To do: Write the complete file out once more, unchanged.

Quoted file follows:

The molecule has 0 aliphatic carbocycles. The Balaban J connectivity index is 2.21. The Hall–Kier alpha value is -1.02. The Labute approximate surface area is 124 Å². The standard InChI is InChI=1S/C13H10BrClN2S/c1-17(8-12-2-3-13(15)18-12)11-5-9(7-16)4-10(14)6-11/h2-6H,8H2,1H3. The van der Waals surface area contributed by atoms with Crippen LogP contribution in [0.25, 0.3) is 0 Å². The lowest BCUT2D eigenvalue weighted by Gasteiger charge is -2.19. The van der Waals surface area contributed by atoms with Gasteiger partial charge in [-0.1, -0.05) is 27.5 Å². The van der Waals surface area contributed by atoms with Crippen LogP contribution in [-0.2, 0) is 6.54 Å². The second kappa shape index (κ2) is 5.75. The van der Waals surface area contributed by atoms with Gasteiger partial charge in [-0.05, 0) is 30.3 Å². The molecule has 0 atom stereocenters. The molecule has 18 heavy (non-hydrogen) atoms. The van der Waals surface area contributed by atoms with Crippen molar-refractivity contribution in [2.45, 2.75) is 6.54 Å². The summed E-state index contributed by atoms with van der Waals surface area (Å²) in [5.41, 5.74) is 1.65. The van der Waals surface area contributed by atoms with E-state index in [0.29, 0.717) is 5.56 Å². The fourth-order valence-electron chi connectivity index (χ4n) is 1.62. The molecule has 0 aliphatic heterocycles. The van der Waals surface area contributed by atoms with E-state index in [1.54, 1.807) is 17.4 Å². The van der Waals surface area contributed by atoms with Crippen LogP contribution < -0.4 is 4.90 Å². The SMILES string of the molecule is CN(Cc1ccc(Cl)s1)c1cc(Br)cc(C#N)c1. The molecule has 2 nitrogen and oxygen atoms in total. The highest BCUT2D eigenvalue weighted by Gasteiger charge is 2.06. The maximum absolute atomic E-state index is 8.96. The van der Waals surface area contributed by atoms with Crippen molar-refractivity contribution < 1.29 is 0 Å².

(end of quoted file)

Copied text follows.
The molecule has 0 aliphatic carbocycles. The Balaban J connectivity index is 2.21. The Hall–Kier alpha value is -1.02. The Labute approximate surface area is 124 Å². The standard InChI is InChI=1S/C13H10BrClN2S/c1-17(8-12-2-3-13(15)18-12)11-5-9(7-16)4-10(14)6-11/h2-6H,8H2,1H3. The van der Waals surface area contributed by atoms with Crippen LogP contribution in [0.25, 0.3) is 0 Å². The lowest BCUT2D eigenvalue weighted by Gasteiger charge is -2.19. The van der Waals surface area contributed by atoms with Gasteiger partial charge in [-0.1, -0.05) is 27.5 Å². The van der Waals surface area contributed by atoms with Crippen LogP contribution in [-0.2, 0) is 6.54 Å². The second kappa shape index (κ2) is 5.75. The van der Waals surface area contributed by atoms with Gasteiger partial charge in [-0.05, 0) is 30.3 Å². The molecule has 0 atom stereocenters. The molecule has 18 heavy (non-hydrogen) atoms. The van der Waals surface area contributed by atoms with Crippen molar-refractivity contribution in [2.45, 2.75) is 6.54 Å². The summed E-state index contributed by atoms with van der Waals surface area (Å²) in [5.41, 5.74) is 1.65. The van der Waals surface area contributed by atoms with E-state index in [0.29, 0.717) is 5.56 Å². The fourth-order valence-electron chi connectivity index (χ4n) is 1.62. The molecule has 0 aliphatic heterocycles. The van der Waals surface area contributed by atoms with E-state index in [1.54, 1.807) is 17.4 Å². The van der Waals surface area contributed by atoms with Crippen LogP contribution < -0.4 is 4.90 Å². The SMILES string of the molecule is CN(Cc1ccc(Cl)s1)c1cc(Br)cc(C#N)c1. The molecule has 2 nitrogen and oxygen atoms in total. The highest BCUT2D eigenvalue weighted by Gasteiger charge is 2.06. The maximum absolute atomic E-state index is 8.96. The van der Waals surface area contributed by atoms with Crippen molar-refractivity contribution < 1.29 is 0 Å².